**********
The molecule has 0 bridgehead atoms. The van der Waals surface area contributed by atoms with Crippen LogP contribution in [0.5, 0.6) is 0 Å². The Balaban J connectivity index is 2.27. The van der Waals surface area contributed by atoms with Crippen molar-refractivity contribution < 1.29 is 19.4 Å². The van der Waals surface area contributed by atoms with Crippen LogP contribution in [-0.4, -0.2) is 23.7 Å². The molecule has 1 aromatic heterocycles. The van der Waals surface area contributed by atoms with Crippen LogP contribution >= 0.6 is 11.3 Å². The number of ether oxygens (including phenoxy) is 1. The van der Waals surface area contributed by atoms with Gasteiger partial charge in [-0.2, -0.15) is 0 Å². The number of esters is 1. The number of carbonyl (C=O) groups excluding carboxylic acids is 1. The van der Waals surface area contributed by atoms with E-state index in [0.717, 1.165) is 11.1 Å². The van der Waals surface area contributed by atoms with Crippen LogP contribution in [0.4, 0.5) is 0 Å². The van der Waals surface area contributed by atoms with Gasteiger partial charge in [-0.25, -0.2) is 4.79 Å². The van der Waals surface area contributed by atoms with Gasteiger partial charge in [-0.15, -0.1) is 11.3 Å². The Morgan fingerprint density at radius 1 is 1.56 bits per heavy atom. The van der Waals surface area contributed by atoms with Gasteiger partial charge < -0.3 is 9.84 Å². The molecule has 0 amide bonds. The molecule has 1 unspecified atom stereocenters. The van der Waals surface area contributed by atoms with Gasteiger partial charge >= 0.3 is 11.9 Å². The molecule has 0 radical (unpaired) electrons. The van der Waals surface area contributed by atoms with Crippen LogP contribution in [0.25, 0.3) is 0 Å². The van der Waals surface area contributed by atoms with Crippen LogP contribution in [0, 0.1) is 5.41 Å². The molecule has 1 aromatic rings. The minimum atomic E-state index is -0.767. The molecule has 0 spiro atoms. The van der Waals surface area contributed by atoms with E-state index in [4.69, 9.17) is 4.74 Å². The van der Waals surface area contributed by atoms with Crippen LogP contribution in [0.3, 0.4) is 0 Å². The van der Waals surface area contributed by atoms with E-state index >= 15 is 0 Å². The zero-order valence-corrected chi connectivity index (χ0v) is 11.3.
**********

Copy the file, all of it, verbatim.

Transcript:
The molecule has 0 bridgehead atoms. The van der Waals surface area contributed by atoms with Crippen LogP contribution in [0.5, 0.6) is 0 Å². The Balaban J connectivity index is 2.27. The van der Waals surface area contributed by atoms with Crippen molar-refractivity contribution < 1.29 is 19.4 Å². The van der Waals surface area contributed by atoms with Crippen LogP contribution in [-0.4, -0.2) is 23.7 Å². The molecule has 1 aromatic heterocycles. The van der Waals surface area contributed by atoms with Crippen LogP contribution >= 0.6 is 11.3 Å². The number of ether oxygens (including phenoxy) is 1. The van der Waals surface area contributed by atoms with Gasteiger partial charge in [-0.2, -0.15) is 0 Å². The number of esters is 1. The number of carbonyl (C=O) groups excluding carboxylic acids is 1. The van der Waals surface area contributed by atoms with E-state index in [0.717, 1.165) is 11.1 Å². The van der Waals surface area contributed by atoms with Crippen LogP contribution in [0.4, 0.5) is 0 Å². The van der Waals surface area contributed by atoms with Gasteiger partial charge in [-0.25, -0.2) is 4.79 Å². The van der Waals surface area contributed by atoms with Gasteiger partial charge in [-0.15, -0.1) is 11.3 Å². The Morgan fingerprint density at radius 1 is 1.56 bits per heavy atom. The van der Waals surface area contributed by atoms with Gasteiger partial charge < -0.3 is 9.84 Å². The molecule has 0 amide bonds. The molecule has 1 unspecified atom stereocenters. The van der Waals surface area contributed by atoms with Gasteiger partial charge >= 0.3 is 11.9 Å². The molecule has 0 radical (unpaired) electrons. The van der Waals surface area contributed by atoms with Crippen LogP contribution in [0.25, 0.3) is 0 Å². The van der Waals surface area contributed by atoms with Crippen LogP contribution in [0, 0.1) is 5.41 Å². The molecule has 1 aromatic rings. The minimum atomic E-state index is -0.767. The molecule has 0 spiro atoms. The van der Waals surface area contributed by atoms with E-state index in [4.69, 9.17) is 4.74 Å². The van der Waals surface area contributed by atoms with Crippen LogP contribution in [0.3, 0.4) is 0 Å². The van der Waals surface area contributed by atoms with E-state index >= 15 is 0 Å². The zero-order valence-corrected chi connectivity index (χ0v) is 11.3.